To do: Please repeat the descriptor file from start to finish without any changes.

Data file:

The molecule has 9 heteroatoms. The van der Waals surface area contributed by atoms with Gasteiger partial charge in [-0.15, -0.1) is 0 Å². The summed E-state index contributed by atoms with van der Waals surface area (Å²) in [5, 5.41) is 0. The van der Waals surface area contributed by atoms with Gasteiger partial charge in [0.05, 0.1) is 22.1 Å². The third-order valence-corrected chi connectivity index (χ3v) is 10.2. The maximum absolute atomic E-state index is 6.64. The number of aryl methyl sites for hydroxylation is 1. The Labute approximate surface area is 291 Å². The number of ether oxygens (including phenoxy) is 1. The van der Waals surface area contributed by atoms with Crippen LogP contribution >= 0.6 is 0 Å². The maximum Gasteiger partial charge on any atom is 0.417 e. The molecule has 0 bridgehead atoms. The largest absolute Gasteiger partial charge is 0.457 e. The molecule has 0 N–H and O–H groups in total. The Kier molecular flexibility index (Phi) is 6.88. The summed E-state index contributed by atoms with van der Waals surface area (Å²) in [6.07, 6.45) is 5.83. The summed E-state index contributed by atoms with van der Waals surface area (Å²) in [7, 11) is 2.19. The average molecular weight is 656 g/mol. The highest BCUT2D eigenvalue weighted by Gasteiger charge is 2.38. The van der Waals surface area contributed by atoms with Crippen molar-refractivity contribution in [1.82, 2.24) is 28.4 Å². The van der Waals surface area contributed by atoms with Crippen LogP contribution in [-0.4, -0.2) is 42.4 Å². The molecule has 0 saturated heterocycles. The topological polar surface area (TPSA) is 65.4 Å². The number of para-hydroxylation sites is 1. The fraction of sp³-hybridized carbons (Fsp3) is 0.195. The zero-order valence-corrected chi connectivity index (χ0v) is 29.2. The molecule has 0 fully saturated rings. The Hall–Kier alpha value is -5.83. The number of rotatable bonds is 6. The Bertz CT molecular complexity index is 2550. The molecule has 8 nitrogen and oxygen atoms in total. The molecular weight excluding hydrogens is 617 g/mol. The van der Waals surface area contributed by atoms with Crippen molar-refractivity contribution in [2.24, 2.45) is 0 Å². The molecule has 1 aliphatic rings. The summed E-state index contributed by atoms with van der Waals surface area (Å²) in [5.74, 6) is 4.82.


The molecule has 9 heteroatoms. The van der Waals surface area contributed by atoms with Gasteiger partial charge in [-0.15, -0.1) is 0 Å². The summed E-state index contributed by atoms with van der Waals surface area (Å²) in [5, 5.41) is 0. The van der Waals surface area contributed by atoms with Gasteiger partial charge in [0.05, 0.1) is 22.1 Å². The third-order valence-corrected chi connectivity index (χ3v) is 10.2. The maximum absolute atomic E-state index is 6.64. The number of aryl methyl sites for hydroxylation is 1. The Labute approximate surface area is 291 Å². The number of ether oxygens (including phenoxy) is 1. The van der Waals surface area contributed by atoms with Crippen LogP contribution >= 0.6 is 0 Å². The maximum Gasteiger partial charge on any atom is 0.417 e. The molecule has 0 bridgehead atoms. The largest absolute Gasteiger partial charge is 0.457 e. The molecule has 0 N–H and O–H groups in total. The Kier molecular flexibility index (Phi) is 6.88. The summed E-state index contributed by atoms with van der Waals surface area (Å²) in [6.07, 6.45) is 5.83. The summed E-state index contributed by atoms with van der Waals surface area (Å²) in [7, 11) is 2.19. The average molecular weight is 656 g/mol. The highest BCUT2D eigenvalue weighted by Gasteiger charge is 2.38. The van der Waals surface area contributed by atoms with Crippen molar-refractivity contribution in [1.82, 2.24) is 28.4 Å². The van der Waals surface area contributed by atoms with Crippen LogP contribution in [-0.4, -0.2) is 42.4 Å². The molecule has 0 saturated heterocycles. The topological polar surface area (TPSA) is 65.4 Å². The number of para-hydroxylation sites is 1. The fraction of sp³-hybridized carbons (Fsp3) is 0.195. The zero-order valence-corrected chi connectivity index (χ0v) is 29.2. The molecule has 0 fully saturated rings. The Hall–Kier alpha value is -5.83. The number of rotatable bonds is 6. The Bertz CT molecular complexity index is 2550. The molecule has 8 nitrogen and oxygen atoms in total. The molecular weight excluding hydrogens is 617 g/mol. The van der Waals surface area contributed by atoms with Crippen molar-refractivity contribution in [2.24, 2.45) is 0 Å². The molecule has 1 aliphatic rings. The summed E-state index contributed by atoms with van der Waals surface area (Å²) in [5.74, 6) is 4.82.